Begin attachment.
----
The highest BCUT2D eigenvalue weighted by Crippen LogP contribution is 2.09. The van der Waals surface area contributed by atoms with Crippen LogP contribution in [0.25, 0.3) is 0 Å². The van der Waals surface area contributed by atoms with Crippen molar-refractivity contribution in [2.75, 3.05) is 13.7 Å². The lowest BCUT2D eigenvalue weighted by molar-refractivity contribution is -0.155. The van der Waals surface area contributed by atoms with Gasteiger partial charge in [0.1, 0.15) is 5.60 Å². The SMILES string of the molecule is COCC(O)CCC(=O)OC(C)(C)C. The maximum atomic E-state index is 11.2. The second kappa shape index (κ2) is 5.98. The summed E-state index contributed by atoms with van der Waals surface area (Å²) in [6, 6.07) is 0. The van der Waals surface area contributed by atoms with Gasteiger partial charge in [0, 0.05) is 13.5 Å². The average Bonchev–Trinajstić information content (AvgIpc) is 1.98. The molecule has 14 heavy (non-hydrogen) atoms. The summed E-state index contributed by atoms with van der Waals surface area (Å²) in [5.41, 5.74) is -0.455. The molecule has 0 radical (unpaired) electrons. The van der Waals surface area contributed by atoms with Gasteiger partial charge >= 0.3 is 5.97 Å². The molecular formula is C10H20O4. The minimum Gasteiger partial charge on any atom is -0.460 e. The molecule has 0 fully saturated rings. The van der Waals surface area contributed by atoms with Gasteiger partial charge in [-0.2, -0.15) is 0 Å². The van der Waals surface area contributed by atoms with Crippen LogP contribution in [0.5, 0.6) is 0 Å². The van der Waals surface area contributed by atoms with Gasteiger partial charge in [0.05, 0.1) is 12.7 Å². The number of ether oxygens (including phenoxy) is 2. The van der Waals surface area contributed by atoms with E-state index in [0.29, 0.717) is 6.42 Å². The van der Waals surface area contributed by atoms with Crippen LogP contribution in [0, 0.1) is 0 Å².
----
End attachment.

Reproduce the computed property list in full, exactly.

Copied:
The highest BCUT2D eigenvalue weighted by Crippen LogP contribution is 2.09. The van der Waals surface area contributed by atoms with Crippen LogP contribution in [0.25, 0.3) is 0 Å². The van der Waals surface area contributed by atoms with Crippen molar-refractivity contribution in [2.75, 3.05) is 13.7 Å². The lowest BCUT2D eigenvalue weighted by molar-refractivity contribution is -0.155. The van der Waals surface area contributed by atoms with Gasteiger partial charge in [0.1, 0.15) is 5.60 Å². The SMILES string of the molecule is COCC(O)CCC(=O)OC(C)(C)C. The maximum atomic E-state index is 11.2. The second kappa shape index (κ2) is 5.98. The summed E-state index contributed by atoms with van der Waals surface area (Å²) in [6, 6.07) is 0. The van der Waals surface area contributed by atoms with Gasteiger partial charge in [0, 0.05) is 13.5 Å². The average Bonchev–Trinajstić information content (AvgIpc) is 1.98. The molecule has 14 heavy (non-hydrogen) atoms. The summed E-state index contributed by atoms with van der Waals surface area (Å²) in [5.41, 5.74) is -0.455. The molecule has 0 radical (unpaired) electrons. The van der Waals surface area contributed by atoms with Gasteiger partial charge >= 0.3 is 5.97 Å². The molecular formula is C10H20O4. The minimum Gasteiger partial charge on any atom is -0.460 e. The molecule has 0 fully saturated rings. The van der Waals surface area contributed by atoms with Gasteiger partial charge in [-0.2, -0.15) is 0 Å². The van der Waals surface area contributed by atoms with Crippen LogP contribution in [0.5, 0.6) is 0 Å². The van der Waals surface area contributed by atoms with Gasteiger partial charge in [0.05, 0.1) is 12.7 Å². The number of ether oxygens (including phenoxy) is 2. The van der Waals surface area contributed by atoms with E-state index in [0.29, 0.717) is 6.42 Å². The van der Waals surface area contributed by atoms with Crippen LogP contribution in [0, 0.1) is 0 Å².